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  1. #76
    NYYF Cy Young


    Join Date
    Sep 2006
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    Brooklyn, NY

    Re: Unprecedented Penalties to be Issued to Penn State Tomorrow

    Quote Originally Posted by Maynerd View Post
    I've long respected Joe Paterno. His athletes actually attended class and graduated. He contributed a lot to the academic side of the University. He represented what college sports was supposed to be about, unlike 99% of college coaches. How he could overlook child abuse out of loyalty to a friend and assistant defies explanation. Has anyone ever descended from Sainthood to scum so quickly? What a massive and unnecessary disappointment.
    I agree. My only explanation is that he was so assured of his powers that he ignored the issue, or he simply did not believe what he was being told.

    I realize there were some emails sent about but it was clear they were not sent by Paterno. Assuming they are true, he absolutely did know about it. The whole thing is insane.
    Attention Steinbrenner and front-office morons! Your triumphs mean nothing. You all stink. You can sit on it, and rotate! This is George Costanza. I fear no reprisal. Extension 5-1-7-0.

  2. #77
    NYYF Legend

    NelsonMuntz's Avatar
    Join Date
    Dec 2003
    Location
    Alexandria, VA

    Re: Unprecedented Penalties to be Issued to Penn State Tomorrow

    Quote Originally Posted by Maynerd View Post
    I've long respected Joe Paterno. His athletes actually attended class and graduated. He contributed a lot to the academic side of the University. He represented what college sports was supposed to be about, unlike 99% of college coaches. How he could overlook child abuse out of loyalty to a friend and assistant defies explanation. Has anyone ever descended from Sainthood to scum so quickly? What a massive and unnecessary disappointment.
    Maynerd, what this whole sordid incident exposed was the fact that the squeaky clean image of Paterno's program was largely a myth. From 2002 - 2008, 46 Penn State football players faced 163 criminal charges: http://sports.espn.go.com/espn/otl/n...ory?id=3504915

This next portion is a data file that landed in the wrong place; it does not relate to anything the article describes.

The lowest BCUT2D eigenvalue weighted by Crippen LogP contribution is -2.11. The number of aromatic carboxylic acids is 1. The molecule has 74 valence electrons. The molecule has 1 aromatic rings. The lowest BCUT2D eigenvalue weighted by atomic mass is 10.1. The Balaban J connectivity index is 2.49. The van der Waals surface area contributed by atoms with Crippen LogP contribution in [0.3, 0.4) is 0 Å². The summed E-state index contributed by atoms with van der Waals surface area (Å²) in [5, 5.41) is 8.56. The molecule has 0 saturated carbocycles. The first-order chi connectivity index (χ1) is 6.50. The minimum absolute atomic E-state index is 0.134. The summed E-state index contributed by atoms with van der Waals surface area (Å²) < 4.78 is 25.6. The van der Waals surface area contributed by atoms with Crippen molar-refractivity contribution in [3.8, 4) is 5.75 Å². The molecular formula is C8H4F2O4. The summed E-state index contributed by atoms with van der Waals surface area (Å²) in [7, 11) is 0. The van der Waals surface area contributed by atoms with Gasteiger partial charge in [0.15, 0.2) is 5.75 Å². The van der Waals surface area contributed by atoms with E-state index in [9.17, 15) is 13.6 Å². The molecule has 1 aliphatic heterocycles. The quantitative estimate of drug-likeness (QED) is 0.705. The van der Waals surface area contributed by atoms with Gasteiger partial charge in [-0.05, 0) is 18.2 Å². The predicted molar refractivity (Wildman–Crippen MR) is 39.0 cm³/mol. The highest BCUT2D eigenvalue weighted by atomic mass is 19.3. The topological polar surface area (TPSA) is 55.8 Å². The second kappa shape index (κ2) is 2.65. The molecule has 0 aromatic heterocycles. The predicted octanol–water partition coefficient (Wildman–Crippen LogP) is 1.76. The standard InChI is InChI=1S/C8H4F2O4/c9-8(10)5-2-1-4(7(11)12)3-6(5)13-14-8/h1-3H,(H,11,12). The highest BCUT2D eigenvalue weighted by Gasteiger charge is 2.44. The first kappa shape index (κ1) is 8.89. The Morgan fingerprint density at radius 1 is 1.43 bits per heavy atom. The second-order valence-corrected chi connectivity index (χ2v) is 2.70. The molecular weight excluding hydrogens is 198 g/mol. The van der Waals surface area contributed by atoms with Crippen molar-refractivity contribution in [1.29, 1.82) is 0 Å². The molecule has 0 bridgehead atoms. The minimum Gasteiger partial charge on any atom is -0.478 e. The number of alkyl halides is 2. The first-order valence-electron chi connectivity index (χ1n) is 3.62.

This in and of itself is bad, but what made it worse is the fact that Paterno ensured that players got special treatment when they did run afoul of the law. The football program became bigger than the University and in some instances, the law in general. Here is a good article that delves a little more into this issue: http://www.huffingtonpost.com/2011/1...n_1109244.html
    Vicky Triponey, who resigned her post as the university's standards and conduct officer in 2007, confirmed that she sent a 2005 email to then-president Graham Spanier and others in which she expressed her concerns about how Penn State handled discipline cases involving football players. The Wall Street Journal published excerpts from the email on Tuesday.
    Paterno "is insistent he knows best how to discipline his players ... and their status as a student when they commit violations of our standards should NOT be our concern ... and I think he was saying we should treat football players different from other students in this regard," Triponey wrote in the Aug. 12, 2005, email.

    "Coach Paterno would rather we NOT inform the public when a football player is found responsible for committing a serious violation of the law and/or our student code," she wrote, "despite any moral or legal obligation to do so."
    In short, he was not the "St. Joe" many fancied him to be.
    David Ortiz tested positive for performance enhancing drugs in 2003.

  3. #78
    #notonemore Big_E's Avatar
    Join Date
    Feb 2001
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    37 miles from the Home Office of Baseball

    Re: Unprecedented Penalties to be Issued to Penn State Tomorrow

    http://espn.go.com/college-football/...hip-penn-state

    State Farm is pulling its ads from Penn State football broadcasts, while General Motors is reconsidering its sponsorship deal and Wall Street is threatening to downgrade the school's credit rating, suggesting the price of the sexual abuse scandal could go well beyond the $60 million fine and other penalties imposed by the NCAA.


    Bloomington, Ill.-based State Farm said it had been reviewing its connection to Penn State since the arrest of retired assistant football coach Jerry Sandusky last November. The insurance company said it will pull ads from broadcasts of Nittany Lion home homes but continue to advertise during Penn State's away games.


    "We will not directly support Penn State football this year," State Farm spokesman Dave Phillips said Tuesday. "We just feel it was the best decision."


    With Penn State's once-sterling reputation in tatters, the university could face an exodus of sponsors unwilling to have their brands linked to scandal, said Kevin Adler, founder of Chicago-based Engage Marketing Inc.


    Adler said he would advise current sponsors to pull out of their deals with Penn State, adding that most contracts have morality clauses giving advertisers an out.


    "I think the public perception is pretty clear and definitive at this point. That brand is damaged beyond the point of short-term repair. It is the sponsorship partner's obligation first and foremost to look after the health of their own brand," Adler said. "None of the sponsors owe Penn State anything."

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